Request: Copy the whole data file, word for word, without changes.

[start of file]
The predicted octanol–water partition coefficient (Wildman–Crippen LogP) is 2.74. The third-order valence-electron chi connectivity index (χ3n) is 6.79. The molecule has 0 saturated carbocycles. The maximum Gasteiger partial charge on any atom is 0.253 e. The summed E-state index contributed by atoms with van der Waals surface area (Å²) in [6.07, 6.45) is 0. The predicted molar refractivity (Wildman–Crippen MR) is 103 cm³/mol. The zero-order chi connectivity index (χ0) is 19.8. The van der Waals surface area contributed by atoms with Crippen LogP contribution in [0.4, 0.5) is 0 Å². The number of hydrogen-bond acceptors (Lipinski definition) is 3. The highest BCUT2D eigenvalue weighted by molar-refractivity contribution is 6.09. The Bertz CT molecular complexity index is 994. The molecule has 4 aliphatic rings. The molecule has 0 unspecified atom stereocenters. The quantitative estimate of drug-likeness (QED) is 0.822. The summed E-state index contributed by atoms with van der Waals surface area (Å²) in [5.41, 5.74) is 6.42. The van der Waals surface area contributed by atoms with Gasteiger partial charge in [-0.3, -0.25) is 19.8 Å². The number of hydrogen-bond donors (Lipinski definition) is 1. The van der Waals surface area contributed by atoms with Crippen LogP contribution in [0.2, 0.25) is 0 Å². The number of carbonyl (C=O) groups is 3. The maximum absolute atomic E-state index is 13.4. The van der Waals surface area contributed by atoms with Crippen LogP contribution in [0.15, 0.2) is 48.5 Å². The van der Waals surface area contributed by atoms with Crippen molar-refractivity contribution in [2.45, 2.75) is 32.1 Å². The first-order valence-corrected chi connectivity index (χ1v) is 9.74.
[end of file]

The predicted octanol–water partition coefficient (Wildman–Crippen LogP) is 2.74. The third-order valence-electron chi connectivity index (χ3n) is 6.79. The molecule has 0 saturated carbocycles. The maximum Gasteiger partial charge on any atom is 0.253 e. The summed E-state index contributed by atoms with van der Waals surface area (Å²) in [6.07, 6.45) is 0. The predicted molar refractivity (Wildman–Crippen MR) is 103 cm³/mol. The zero-order chi connectivity index (χ0) is 19.8. The van der Waals surface area contributed by atoms with Crippen LogP contribution in [0.4, 0.5) is 0 Å². The number of hydrogen-bond acceptors (Lipinski definition) is 3. The highest BCUT2D eigenvalue weighted by molar-refractivity contribution is 6.09. The Bertz CT molecular complexity index is 994. The molecule has 4 aliphatic rings. The molecule has 0 unspecified atom stereocenters. The quantitative estimate of drug-likeness (QED) is 0.822. The summed E-state index contributed by atoms with van der Waals surface area (Å²) in [5.41, 5.74) is 6.42. The van der Waals surface area contributed by atoms with Gasteiger partial charge in [-0.3, -0.25) is 19.8 Å². The number of hydrogen-bond donors (Lipinski definition) is 1. The van der Waals surface area contributed by atoms with Crippen LogP contribution in [0.2, 0.25) is 0 Å². The number of carbonyl (C=O) groups is 3. The maximum absolute atomic E-state index is 13.4. The van der Waals surface area contributed by atoms with Crippen LogP contribution in [0.15, 0.2) is 48.5 Å². The van der Waals surface area contributed by atoms with Crippen molar-refractivity contribution in [2.45, 2.75) is 32.1 Å². The first-order valence-corrected chi connectivity index (χ1v) is 9.74.